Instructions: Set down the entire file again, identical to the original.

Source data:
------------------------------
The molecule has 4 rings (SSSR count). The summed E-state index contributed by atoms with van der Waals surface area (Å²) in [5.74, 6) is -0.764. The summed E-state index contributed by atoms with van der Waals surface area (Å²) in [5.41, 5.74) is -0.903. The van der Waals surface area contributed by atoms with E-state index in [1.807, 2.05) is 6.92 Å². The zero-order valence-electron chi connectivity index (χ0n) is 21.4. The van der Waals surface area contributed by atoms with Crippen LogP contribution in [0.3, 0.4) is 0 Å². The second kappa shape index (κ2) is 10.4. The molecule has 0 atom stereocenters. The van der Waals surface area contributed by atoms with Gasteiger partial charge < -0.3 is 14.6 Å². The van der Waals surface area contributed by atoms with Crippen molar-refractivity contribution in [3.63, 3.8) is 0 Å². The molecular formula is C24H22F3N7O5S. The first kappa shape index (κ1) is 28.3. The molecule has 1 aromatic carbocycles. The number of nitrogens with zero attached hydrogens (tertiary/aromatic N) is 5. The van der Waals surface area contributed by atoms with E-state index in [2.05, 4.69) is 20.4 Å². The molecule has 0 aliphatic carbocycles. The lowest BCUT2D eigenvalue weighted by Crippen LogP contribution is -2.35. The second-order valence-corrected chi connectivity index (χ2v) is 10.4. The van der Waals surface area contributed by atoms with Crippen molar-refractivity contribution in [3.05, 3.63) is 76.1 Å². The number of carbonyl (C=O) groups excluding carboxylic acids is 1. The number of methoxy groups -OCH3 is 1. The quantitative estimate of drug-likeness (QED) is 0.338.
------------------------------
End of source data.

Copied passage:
The molecule has 4 rings (SSSR count). The summed E-state index contributed by atoms with van der Waals surface area (Å²) in [5.74, 6) is -0.764. The summed E-state index contributed by atoms with van der Waals surface area (Å²) in [5.41, 5.74) is -0.903. The van der Waals surface area contributed by atoms with E-state index in [1.807, 2.05) is 6.92 Å². The zero-order valence-electron chi connectivity index (χ0n) is 21.4. The van der Waals surface area contributed by atoms with Crippen LogP contribution in [0.3, 0.4) is 0 Å². The second kappa shape index (κ2) is 10.4. The molecule has 0 atom stereocenters. The van der Waals surface area contributed by atoms with Gasteiger partial charge < -0.3 is 14.6 Å². The van der Waals surface area contributed by atoms with Crippen molar-refractivity contribution in [3.63, 3.8) is 0 Å². The molecular formula is C24H22F3N7O5S. The first kappa shape index (κ1) is 28.3. The molecule has 1 aromatic carbocycles. The number of nitrogens with zero attached hydrogens (tertiary/aromatic N) is 5. The van der Waals surface area contributed by atoms with E-state index in [2.05, 4.69) is 20.4 Å². The molecule has 0 aliphatic carbocycles. The lowest BCUT2D eigenvalue weighted by Crippen LogP contribution is -2.35. The second-order valence-corrected chi connectivity index (χ2v) is 10.4. The van der Waals surface area contributed by atoms with Crippen molar-refractivity contribution in [3.05, 3.63) is 76.1 Å². The number of carbonyl (C=O) groups excluding carboxylic acids is 1. The number of methoxy groups -OCH3 is 1. The quantitative estimate of drug-likeness (QED) is 0.338.